Urbana City Council needs more time deciding lighting ordinances

By Crystal Kang

The Urbana City Council sent an ordinance to the Committee of the Whole on Monday night after agreeing that the council needed more time to discuss the proposal reinforcing regulations on street, commercial, and private lighting.

Urbana Planner Jeff Engstrom sought approval of his plan to mandate reasonable standards on lighting that would not only prevent glare and sky glow but reduce energy consumption, too.

The lighting regulations were meant to address safety and nuisance issues among residents. Engstrom mentioned that the Village of Homer Glen, Ill., and the cities of Champaign, Normal, Peoria and Springfield. adopted outdoor lighting guidelines in their respective districts.

Ward 7 Alderwoman Lynne Barnes expressed concern over Engstrom’s goal to reduce the canopy lighting at gas stations from the average 32 footcandles to 15 footcandles. Each footcandle is equivalent to the intensity of light produced by 1 candle from 1 foot away.

“The lighting you recommended was 15 (footcandles), but the average is 32,” Barnes said. “Do you feel comfortable with the safety related to that? That’s not accounting for women who are gassing their cars at 10 at night. I know when I’m driving and looking for a gas station, I’m going to end up going where it is brightest. I’m going to care about perception.”

Engstrom said that the gas canopies in Normal, Ill., are 32 footcandles, but the Illuminating Engineering Society of North America recommended a limit of 10 footcandles. He suggested 15 because it was close to the median.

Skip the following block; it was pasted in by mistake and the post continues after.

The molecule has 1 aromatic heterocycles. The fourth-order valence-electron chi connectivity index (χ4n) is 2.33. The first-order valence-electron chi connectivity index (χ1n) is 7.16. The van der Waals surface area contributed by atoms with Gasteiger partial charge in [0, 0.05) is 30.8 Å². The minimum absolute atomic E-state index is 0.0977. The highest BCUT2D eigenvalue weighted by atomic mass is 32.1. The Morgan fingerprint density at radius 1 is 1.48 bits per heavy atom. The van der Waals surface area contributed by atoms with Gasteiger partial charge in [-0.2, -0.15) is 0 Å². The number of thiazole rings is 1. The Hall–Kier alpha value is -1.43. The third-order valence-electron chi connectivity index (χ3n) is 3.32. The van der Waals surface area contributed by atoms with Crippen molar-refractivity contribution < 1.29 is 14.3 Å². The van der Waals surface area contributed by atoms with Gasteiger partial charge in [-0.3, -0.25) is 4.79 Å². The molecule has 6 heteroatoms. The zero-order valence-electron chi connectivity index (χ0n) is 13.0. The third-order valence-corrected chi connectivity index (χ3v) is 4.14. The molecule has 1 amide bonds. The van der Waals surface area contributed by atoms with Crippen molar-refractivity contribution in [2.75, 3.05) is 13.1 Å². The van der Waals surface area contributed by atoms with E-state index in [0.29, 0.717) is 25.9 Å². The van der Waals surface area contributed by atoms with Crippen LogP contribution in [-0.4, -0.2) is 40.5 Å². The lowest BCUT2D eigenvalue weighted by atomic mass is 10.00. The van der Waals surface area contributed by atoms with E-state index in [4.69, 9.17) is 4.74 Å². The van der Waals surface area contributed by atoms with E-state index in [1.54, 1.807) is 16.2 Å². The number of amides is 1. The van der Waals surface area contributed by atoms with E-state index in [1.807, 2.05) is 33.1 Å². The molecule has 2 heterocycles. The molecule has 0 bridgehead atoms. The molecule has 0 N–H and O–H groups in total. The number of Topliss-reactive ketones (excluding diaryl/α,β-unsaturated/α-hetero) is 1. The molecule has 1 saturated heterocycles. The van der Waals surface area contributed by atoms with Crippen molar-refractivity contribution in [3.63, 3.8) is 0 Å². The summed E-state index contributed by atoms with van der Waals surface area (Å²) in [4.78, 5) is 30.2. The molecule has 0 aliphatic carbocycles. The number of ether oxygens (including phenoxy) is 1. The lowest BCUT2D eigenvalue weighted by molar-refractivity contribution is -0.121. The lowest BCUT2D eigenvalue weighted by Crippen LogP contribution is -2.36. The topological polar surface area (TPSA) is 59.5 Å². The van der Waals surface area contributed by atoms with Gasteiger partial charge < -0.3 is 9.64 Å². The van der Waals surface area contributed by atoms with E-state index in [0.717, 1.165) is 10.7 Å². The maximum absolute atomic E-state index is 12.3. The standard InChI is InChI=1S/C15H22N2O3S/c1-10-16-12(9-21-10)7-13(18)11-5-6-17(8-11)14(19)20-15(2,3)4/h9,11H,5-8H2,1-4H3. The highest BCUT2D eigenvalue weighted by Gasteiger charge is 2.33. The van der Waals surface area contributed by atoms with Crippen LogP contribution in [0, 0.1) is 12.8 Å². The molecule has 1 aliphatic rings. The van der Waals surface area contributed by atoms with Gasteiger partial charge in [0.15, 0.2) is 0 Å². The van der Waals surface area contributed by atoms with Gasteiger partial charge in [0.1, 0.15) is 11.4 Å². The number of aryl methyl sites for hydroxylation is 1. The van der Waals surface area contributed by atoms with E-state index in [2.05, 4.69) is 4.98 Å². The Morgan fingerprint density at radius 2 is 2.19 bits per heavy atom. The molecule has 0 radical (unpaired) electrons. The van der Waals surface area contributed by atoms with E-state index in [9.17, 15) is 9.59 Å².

Some of the other areas that the outdoor lighting ordinance specified is reducing light trespass and improving uniformity in lighting.

“Someone’s light (may be) shining in your bedroom window,” Engstrom said. “We hope to reign in with a lighting ordinance proposed.”

He added that uneven lighting can reduce a person’s vision.

“Lighting uniformity is important,” he added. “Having multiple light sources. Even lighting produces more secure environments.”

Engstrom said the current street lighting make it difficult to illuminate space directly under the light poles and darkness quickly looms over areas that are a short distance away.

The plan would use a two-tier system, where single families and duplexes are only required to reduce glare and nuisance, whereas other properties are required to meet all areas proposed by the outdoor lighting ordinance.

Ward 3 Alderman Robert Lewis pointed out that the two major concerns should be lighting context and energy efficiency.

“We (should) move towards an ordinance that provides sufficient and proper lighting,” said Ward 1 Alderman Charlie Smyth. “Overlighting results in uplight into the atmosphere.”

If approved, Engstrom plans to see the ordinance put into effect starting July 1, 2009.